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The Pyrenees aren’t high in the Basque country, less than 6,000 feet at the peaks, but they’re rugged, with no broad river valleys or fertile plains, and thus no great estates of the sort that produce aristocrats.
Instead, there were small farmers and craftsmen with a long tradition of hard physical labor and egalitarian independence.
These Basque arborglyphs, found wherever sheep and trees came together, date back to the 19th century and record the names and obsessions of the men who carved them.
These images were carved by herder Etienne Maizcorene in the 1930s in Humboldt County, Nevada.
By the nineteenth century, the decline in the fortunes of Spain and greater global competition had eliminated many of the advantages the Basque had held.
Another blow arrived with a series of of civil wars fought between Spanish traditionalists and progressives, known as the Carlist Wars.
Enough of them went mad that there were common terms for it, “sheeped” or “sagebrushed”.
Likewise, the deserts of the Basin and Range were nothing like the Basque country, the greenest and wettest part of Iberia. In the mountains, they carved images and words in to aspen trees.
Present day is about the size of New Hampshire and straddles the border of France and Spain, half on one side, half on the other.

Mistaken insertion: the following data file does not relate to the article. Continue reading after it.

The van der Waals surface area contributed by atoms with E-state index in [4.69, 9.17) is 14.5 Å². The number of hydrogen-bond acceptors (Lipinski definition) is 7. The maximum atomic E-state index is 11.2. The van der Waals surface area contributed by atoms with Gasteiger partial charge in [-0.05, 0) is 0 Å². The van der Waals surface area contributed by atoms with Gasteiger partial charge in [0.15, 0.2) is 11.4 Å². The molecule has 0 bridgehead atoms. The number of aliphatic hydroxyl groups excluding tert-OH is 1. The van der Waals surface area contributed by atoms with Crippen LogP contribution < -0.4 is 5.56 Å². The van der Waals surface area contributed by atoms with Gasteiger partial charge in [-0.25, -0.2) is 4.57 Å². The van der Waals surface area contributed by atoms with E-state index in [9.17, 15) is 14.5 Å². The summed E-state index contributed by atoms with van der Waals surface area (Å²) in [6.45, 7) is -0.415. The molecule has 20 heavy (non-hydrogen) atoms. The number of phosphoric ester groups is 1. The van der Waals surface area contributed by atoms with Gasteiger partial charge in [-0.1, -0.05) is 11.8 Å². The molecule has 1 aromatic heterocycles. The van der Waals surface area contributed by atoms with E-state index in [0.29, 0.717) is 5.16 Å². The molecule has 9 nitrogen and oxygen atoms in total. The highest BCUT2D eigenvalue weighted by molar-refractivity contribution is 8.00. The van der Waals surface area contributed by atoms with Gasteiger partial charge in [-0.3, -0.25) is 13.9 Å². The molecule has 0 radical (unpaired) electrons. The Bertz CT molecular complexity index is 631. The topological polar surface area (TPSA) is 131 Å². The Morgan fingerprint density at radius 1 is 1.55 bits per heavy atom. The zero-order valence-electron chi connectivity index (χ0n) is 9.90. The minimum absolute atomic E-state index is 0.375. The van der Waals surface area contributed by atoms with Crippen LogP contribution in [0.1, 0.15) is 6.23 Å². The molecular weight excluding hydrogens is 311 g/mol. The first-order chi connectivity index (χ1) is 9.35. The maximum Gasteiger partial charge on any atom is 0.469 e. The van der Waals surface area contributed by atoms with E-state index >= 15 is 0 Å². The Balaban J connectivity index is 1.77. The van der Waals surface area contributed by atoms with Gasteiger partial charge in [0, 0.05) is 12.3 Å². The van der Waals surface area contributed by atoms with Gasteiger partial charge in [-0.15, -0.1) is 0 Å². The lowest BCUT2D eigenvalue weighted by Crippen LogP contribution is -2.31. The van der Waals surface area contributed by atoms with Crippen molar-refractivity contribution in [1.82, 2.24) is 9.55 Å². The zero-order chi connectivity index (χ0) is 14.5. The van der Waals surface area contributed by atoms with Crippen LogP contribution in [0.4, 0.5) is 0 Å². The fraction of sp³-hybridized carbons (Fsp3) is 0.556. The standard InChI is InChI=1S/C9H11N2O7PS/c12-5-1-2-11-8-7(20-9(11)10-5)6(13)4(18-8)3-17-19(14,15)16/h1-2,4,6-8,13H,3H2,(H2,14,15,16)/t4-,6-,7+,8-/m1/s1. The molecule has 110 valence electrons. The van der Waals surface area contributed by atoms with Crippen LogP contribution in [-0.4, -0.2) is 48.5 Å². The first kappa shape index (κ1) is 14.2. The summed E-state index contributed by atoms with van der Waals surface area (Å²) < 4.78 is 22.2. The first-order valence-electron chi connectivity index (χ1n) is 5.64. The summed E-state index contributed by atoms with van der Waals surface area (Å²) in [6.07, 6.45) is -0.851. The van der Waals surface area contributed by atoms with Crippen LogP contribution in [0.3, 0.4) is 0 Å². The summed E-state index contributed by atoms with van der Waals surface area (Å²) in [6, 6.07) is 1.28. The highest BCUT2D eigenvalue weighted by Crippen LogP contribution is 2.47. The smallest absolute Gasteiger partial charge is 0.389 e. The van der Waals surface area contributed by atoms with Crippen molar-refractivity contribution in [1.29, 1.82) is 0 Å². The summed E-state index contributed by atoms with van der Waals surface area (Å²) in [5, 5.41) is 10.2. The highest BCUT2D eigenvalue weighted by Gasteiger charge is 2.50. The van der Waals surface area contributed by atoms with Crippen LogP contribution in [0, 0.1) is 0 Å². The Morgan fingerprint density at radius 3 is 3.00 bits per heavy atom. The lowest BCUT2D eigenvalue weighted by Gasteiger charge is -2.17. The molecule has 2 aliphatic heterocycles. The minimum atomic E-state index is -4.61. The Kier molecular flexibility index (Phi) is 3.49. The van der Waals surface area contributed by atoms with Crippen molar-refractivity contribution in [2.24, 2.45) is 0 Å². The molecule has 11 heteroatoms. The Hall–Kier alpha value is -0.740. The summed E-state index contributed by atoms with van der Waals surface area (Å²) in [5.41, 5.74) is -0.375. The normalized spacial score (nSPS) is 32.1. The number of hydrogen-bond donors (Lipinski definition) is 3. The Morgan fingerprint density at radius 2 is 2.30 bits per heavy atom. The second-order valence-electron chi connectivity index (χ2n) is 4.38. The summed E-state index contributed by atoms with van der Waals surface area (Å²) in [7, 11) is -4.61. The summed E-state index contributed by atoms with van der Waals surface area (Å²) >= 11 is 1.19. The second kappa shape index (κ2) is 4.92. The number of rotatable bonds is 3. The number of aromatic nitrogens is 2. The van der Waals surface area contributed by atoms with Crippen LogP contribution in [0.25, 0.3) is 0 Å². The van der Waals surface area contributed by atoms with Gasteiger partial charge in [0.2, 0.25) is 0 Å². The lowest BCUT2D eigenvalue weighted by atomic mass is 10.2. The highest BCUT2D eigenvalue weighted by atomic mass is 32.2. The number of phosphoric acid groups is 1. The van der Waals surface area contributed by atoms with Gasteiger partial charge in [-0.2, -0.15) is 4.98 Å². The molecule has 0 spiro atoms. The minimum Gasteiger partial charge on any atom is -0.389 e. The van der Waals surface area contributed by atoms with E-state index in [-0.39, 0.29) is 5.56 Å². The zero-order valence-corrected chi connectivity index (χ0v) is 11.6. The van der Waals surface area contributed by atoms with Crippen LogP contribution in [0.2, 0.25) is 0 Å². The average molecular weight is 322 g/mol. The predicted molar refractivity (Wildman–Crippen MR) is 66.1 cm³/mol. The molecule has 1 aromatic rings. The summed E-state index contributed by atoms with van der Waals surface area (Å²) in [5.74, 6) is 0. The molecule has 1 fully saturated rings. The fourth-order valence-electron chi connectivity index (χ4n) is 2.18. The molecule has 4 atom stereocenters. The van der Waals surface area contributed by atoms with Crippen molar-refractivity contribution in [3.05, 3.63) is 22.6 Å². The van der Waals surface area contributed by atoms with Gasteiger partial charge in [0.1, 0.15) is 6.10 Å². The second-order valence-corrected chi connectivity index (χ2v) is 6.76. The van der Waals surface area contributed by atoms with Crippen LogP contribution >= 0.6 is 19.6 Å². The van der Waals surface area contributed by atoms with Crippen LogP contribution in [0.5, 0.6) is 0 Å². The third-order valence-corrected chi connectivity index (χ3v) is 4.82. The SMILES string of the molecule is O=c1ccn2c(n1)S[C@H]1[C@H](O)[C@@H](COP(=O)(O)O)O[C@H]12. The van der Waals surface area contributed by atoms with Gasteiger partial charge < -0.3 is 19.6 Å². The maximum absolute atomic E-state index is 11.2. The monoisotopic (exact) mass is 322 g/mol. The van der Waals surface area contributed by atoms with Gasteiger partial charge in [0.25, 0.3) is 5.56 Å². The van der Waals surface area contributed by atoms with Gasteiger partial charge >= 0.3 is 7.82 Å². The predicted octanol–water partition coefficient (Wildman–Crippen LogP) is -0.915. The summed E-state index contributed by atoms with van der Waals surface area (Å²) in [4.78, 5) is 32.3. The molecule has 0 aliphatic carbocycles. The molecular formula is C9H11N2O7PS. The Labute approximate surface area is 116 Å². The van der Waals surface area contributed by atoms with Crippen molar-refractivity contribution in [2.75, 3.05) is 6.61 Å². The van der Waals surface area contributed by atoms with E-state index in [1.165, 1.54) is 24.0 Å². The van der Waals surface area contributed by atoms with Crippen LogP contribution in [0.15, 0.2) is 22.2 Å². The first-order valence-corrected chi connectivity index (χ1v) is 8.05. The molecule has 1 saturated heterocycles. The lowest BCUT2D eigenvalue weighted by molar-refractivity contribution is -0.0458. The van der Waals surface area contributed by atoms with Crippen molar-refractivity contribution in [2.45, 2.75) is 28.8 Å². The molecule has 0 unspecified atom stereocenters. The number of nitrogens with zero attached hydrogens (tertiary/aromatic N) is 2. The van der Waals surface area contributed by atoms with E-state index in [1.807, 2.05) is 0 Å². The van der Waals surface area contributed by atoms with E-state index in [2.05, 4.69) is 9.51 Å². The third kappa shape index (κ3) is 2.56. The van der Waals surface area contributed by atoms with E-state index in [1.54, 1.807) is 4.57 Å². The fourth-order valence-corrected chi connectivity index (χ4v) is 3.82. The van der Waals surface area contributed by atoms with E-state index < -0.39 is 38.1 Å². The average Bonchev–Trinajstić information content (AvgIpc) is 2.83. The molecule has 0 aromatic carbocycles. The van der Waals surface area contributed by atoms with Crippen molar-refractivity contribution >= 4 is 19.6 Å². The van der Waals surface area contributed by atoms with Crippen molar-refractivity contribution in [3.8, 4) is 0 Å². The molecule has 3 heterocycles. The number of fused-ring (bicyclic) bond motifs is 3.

In 1848, the discovery of gold at Sutter’s Mill diverted this stream of emigres northward from Latin America to California, where some of them found they could make money providing wool, leather and meat to the miners in the Sierra Nevada.
Others had the same idea, and herds of cattle and sheep filled the state and spilled over the mountains into Nevada and northward into Oregon and Idaho.
And because their rocky land has never provided enough food to feed them, the Basque fished, whaled, soldiered, built boats, traded goods and smelted iron, sending their second sons away from the farm into the wider world.
In the twelfth century it was easier for the kings of Castile to bribe the Basque into union than conquer them, and so for centuries whenever a new king succeeded to the throne, he rode northward, stood beneath the Oak of Guernica and pledged to respect the traditional laws of the Basque.
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